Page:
AUGUSTA — Against a backdrop of honking horns and chanted protests Monday, Alesha Davie listed the reasons she’s opposing the state’s new vaccination mandate for health care providers.
“I feel like we have the right to make a choice,” Davie, a nurse at Mount Saint Joseph Residence & Rehabilitation in Waterville, said. “This mandate is just the beginning of it, before others get mandated. I feel I have the right as a patient to refuse and put into my body what I want to put in my body.”
Davie was one of about 400 protesters, many in scrubs, who arranged themselves along both sides of State Street in front of the State House Monday morning to speak out against the order by Gov. Janet Mills requiring Maine health care providers to be fully vaccinated against COVID-19 by Oct. 1.
That order has come as the number of reported cases of COVID-19 in Maine has been on the rise, due to the highly transmissible delta variant.
Shortly before noon, protesters marched around the State House and north on State Street, taking up positions around Memorial Circle, drawing blasts from vehicle horns and waves from passing drivers.
They chanted “Freedom not force,” and carried signs bearing messages like “Last year’s heroes, this year’s zeros,” “My body, my choice,” “I am 911” and “I deserve the same right to refuse as my patients.”
“I speak for me and my fellow nurses,” Davie, who works at St. Joseph’s Hospital in Waterville, said. “We’re all about to lose our jobs in five weeks.”
This mandate covers a wide range of medical care providers in Maine, not just nurses.
This is not the first such protest to take place over the vaccine mandate, issued last week.
On Saturday, about 300 people gathered near Maine Medical Center in Portland to protest the vaccine mandate issued days earlier, calling for personal choice in medical decisions.
That sentiment was echoed in Augusta on Monday.
Olivia Turner, a nurse at MaineGeneral Health for three years, took a brief break from thanking people for turning out to say she’s not anti-vaccine, but she’s opposed to compelling people to get a vaccine.
She said the vaccination doesn’t prevent COVID-19 and doesn’t stop infected people from spreading it. The only thing a vaccination does is lessen the severity of the infection, she said.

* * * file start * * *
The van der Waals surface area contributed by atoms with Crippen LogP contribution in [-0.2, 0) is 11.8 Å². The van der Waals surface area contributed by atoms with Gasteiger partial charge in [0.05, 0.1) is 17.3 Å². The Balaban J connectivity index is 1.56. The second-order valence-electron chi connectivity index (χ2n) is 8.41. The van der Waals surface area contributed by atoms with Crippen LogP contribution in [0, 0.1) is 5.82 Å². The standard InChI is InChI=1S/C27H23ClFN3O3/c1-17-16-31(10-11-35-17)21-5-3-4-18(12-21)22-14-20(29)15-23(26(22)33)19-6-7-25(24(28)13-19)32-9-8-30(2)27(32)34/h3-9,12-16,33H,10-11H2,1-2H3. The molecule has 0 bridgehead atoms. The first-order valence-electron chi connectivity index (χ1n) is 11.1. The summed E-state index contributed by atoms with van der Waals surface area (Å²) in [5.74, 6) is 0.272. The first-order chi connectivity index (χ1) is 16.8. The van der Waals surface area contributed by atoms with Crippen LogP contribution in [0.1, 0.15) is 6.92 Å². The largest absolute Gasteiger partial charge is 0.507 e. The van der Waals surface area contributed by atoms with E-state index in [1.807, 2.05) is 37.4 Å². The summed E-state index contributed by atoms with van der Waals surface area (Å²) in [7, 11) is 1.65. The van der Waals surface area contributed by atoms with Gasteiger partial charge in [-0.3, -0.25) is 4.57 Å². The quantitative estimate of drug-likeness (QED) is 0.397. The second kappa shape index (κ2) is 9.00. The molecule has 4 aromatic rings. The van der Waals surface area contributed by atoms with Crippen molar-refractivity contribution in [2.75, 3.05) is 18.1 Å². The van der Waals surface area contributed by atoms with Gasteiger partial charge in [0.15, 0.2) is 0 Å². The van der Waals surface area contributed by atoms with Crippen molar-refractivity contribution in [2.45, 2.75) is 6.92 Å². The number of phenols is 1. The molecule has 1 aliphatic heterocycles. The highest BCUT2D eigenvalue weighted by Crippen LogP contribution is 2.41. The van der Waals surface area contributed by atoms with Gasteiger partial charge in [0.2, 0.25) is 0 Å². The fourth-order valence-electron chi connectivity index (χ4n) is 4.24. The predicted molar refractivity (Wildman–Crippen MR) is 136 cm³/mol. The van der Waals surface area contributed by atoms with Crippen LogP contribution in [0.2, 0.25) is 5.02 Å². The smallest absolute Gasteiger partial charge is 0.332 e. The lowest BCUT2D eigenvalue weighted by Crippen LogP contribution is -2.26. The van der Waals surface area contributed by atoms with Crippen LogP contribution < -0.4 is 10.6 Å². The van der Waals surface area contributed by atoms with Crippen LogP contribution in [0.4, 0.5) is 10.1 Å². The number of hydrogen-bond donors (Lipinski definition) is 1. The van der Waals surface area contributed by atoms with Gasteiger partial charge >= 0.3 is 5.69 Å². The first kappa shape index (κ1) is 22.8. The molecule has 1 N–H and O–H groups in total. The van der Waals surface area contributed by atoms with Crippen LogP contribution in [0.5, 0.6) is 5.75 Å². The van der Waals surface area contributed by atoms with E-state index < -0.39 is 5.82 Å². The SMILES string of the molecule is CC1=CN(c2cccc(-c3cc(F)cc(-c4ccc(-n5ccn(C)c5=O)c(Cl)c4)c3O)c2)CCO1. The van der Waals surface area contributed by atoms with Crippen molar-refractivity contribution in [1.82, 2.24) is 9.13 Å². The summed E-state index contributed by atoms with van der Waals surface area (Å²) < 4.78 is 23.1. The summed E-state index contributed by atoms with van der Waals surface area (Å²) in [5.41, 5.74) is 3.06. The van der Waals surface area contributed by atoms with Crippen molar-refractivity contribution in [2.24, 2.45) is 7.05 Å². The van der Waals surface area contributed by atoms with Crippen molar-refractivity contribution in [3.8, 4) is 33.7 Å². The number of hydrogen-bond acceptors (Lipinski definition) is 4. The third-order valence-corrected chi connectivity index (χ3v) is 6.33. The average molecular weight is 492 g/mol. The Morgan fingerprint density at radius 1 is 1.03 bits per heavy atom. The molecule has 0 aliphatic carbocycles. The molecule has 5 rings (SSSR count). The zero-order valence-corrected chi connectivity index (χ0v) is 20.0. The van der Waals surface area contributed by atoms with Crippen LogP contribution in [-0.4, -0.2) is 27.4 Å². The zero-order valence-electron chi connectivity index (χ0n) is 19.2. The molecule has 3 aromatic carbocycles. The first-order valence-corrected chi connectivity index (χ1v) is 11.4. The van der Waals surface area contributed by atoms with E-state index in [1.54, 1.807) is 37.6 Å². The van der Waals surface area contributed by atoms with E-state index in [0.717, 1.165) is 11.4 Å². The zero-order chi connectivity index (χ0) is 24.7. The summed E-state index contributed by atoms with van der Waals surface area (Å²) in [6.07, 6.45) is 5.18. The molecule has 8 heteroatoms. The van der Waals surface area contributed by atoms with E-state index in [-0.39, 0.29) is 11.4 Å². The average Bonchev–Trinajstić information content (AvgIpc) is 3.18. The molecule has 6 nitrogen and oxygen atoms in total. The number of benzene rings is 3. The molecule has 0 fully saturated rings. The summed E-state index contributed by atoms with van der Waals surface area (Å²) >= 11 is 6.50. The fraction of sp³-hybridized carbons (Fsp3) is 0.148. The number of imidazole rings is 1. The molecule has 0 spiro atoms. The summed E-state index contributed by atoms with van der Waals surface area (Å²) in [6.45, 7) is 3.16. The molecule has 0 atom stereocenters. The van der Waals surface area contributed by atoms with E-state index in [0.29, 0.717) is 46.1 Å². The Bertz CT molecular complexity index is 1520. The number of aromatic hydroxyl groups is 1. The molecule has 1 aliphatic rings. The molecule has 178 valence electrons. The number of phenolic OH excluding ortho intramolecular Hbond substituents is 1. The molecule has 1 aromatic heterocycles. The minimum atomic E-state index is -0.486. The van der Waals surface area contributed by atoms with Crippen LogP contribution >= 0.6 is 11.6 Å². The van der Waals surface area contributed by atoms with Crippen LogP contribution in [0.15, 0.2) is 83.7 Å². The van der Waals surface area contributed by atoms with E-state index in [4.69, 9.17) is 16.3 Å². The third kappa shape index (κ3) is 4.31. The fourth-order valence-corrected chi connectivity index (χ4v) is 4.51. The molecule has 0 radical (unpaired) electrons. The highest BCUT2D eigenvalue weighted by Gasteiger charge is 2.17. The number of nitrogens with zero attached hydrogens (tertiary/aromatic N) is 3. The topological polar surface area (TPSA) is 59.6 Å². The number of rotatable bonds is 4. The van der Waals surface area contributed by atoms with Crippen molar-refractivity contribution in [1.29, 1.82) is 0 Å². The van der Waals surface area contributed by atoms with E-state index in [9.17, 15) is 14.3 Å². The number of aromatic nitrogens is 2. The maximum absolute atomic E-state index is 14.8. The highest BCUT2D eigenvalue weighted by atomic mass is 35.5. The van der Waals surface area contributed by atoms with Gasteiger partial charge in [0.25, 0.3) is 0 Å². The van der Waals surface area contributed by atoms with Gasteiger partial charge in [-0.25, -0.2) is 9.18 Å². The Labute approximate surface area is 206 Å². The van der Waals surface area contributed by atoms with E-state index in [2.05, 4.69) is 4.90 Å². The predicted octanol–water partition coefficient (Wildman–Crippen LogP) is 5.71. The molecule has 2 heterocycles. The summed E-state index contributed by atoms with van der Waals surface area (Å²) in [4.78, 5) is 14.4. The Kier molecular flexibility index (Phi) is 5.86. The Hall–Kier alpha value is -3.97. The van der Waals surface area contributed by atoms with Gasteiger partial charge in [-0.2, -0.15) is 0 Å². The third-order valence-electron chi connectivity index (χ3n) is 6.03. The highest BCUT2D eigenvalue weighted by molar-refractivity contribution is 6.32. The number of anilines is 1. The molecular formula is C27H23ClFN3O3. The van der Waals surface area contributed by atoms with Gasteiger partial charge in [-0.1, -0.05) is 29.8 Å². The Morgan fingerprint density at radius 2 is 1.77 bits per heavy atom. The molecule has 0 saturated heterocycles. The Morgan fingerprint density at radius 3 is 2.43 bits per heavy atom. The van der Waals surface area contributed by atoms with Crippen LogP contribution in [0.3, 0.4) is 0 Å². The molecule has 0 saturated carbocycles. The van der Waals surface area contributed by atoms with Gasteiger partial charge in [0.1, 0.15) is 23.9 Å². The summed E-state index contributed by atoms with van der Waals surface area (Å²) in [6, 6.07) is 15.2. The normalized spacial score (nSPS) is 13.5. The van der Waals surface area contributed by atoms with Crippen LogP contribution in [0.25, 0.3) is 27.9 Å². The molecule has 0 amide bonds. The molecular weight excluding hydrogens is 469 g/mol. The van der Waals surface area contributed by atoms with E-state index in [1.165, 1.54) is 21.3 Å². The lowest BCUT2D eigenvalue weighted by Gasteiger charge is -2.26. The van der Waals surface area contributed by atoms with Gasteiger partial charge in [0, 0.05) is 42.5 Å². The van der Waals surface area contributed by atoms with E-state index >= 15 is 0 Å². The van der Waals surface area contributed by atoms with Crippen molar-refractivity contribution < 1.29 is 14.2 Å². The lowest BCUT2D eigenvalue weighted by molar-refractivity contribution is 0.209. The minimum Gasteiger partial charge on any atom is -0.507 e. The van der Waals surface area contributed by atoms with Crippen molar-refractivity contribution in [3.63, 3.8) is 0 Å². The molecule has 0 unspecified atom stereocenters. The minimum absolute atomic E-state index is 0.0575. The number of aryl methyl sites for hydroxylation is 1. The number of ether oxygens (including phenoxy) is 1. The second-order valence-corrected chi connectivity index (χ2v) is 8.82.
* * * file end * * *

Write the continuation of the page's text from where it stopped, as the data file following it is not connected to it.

If she were to get the vaccine, she’d still have to wear a mask and goggles while at work.
“Then why can I not get (the vaccine) and still mask and goggle?” she said. “If you want to get it, get it. If you don’t want to get it, don’t get it. The government shouldn’t be forcing us to get it.”
Leading up to the mandate, more than 50 organizations representing millions of U.S. health care professionals urged all health care employers to require COVID-19 vaccinations for their employees. Groups like the American Medical Association, the American Nursing Association and the American Academy of Pediatrics endorsed a vaccination mandate at a time when the delta variant is causing another surge in coronavirus infections, hospitalizations and deaths nationwide.
“Scientific data show that vaccination is our best protection against all strains of the virus that causes COVID-19,” Dr. Nirav D. Shah, director of the Maine Center for Disease Control & Prevention, said at the time the mandate was announced. “Given the elevated risk posed by the delta variant, this is a prudent step in preventing COVID-19 from putting more Maine people at risk, especially those who care for others.”
At MaineGeneral, spokeswoman Joy McKenna said the organization will follow the state mandate that requires all employees to be vaccinated or to provide a medical exemption. Employees who are not fully vaccinated or who lack a medical exemption as of Oct. 1 may choose to resign. If they do not resign, they will be terminated.
“We are working on a number of ways to offer the vaccinations to staff in time to meet the deadline set forth by the state,” McKenna said Monday. “Right now, we encourage staff to get the COVID-19 vaccine from one of MaineGeneral’s primary care practices, one of our community pop-up clinics, from MaineGeneral Employee Health Services, or by going to a retail pharmacy.”
She said MaineGeneral may lose some staff because of the mandate.
“While we would hate to see them leave MaineGeneral,” McKenna said, “we respect their personal decisions.”
For Davie, who worked between 60 and 80 hours a week during the pandemic, said she has cared for patients without contracting the virus herself, although some family members have gotten sick.
“It’s really sad that our patients will be left without us,” Davie said. “I don’t know what they’re going to do. I don’t know how this is going to happen. It’s just got to be stopped.”